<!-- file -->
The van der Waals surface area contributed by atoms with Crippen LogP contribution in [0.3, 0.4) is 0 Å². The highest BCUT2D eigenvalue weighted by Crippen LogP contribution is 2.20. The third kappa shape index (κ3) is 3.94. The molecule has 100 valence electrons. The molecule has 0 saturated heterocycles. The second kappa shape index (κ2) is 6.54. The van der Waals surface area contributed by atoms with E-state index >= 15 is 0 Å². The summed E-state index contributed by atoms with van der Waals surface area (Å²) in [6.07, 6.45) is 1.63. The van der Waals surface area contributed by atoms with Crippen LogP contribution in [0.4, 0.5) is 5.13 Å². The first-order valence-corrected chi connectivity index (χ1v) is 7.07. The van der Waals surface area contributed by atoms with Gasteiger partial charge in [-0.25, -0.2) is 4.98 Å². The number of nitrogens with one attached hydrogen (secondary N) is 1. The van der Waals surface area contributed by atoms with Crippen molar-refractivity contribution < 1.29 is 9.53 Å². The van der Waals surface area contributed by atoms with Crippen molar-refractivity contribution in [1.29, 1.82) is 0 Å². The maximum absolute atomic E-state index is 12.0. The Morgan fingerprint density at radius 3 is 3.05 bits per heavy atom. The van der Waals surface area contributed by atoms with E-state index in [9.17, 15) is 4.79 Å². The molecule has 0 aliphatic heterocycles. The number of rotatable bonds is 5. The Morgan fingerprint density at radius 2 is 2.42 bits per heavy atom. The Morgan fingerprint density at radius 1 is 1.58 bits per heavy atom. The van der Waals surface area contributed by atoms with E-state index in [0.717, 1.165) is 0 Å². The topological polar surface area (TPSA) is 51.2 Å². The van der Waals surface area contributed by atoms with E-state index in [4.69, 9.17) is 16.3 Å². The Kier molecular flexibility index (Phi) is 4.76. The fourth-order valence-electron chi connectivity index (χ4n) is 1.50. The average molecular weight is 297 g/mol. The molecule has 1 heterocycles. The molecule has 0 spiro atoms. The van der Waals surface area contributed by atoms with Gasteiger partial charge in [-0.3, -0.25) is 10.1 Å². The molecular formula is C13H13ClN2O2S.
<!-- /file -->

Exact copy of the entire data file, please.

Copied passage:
The van der Waals surface area contributed by atoms with Crippen LogP contribution in [0.3, 0.4) is 0 Å². The highest BCUT2D eigenvalue weighted by Crippen LogP contribution is 2.20. The third kappa shape index (κ3) is 3.94. The molecule has 100 valence electrons. The molecule has 0 saturated heterocycles. The second kappa shape index (κ2) is 6.54. The van der Waals surface area contributed by atoms with E-state index >= 15 is 0 Å². The summed E-state index contributed by atoms with van der Waals surface area (Å²) in [6.07, 6.45) is 1.63. The van der Waals surface area contributed by atoms with Crippen LogP contribution in [0.4, 0.5) is 5.13 Å². The first-order valence-corrected chi connectivity index (χ1v) is 7.07. The van der Waals surface area contributed by atoms with Gasteiger partial charge in [-0.25, -0.2) is 4.98 Å². The number of nitrogens with one attached hydrogen (secondary N) is 1. The van der Waals surface area contributed by atoms with Crippen molar-refractivity contribution < 1.29 is 9.53 Å². The van der Waals surface area contributed by atoms with Crippen molar-refractivity contribution in [1.29, 1.82) is 0 Å². The maximum absolute atomic E-state index is 12.0. The Morgan fingerprint density at radius 3 is 3.05 bits per heavy atom. The van der Waals surface area contributed by atoms with E-state index in [9.17, 15) is 4.79 Å². The molecule has 0 aliphatic heterocycles. The number of rotatable bonds is 5. The Morgan fingerprint density at radius 2 is 2.42 bits per heavy atom. The Morgan fingerprint density at radius 1 is 1.58 bits per heavy atom. The van der Waals surface area contributed by atoms with E-state index in [0.717, 1.165) is 0 Å². The topological polar surface area (TPSA) is 51.2 Å². The van der Waals surface area contributed by atoms with E-state index in [4.69, 9.17) is 16.3 Å². The Kier molecular flexibility index (Phi) is 4.76. The fourth-order valence-electron chi connectivity index (χ4n) is 1.50. The average molecular weight is 297 g/mol. The molecule has 1 heterocycles. The molecule has 0 spiro atoms. The van der Waals surface area contributed by atoms with Gasteiger partial charge in [-0.3, -0.25) is 10.1 Å². The molecular formula is C13H13ClN2O2S.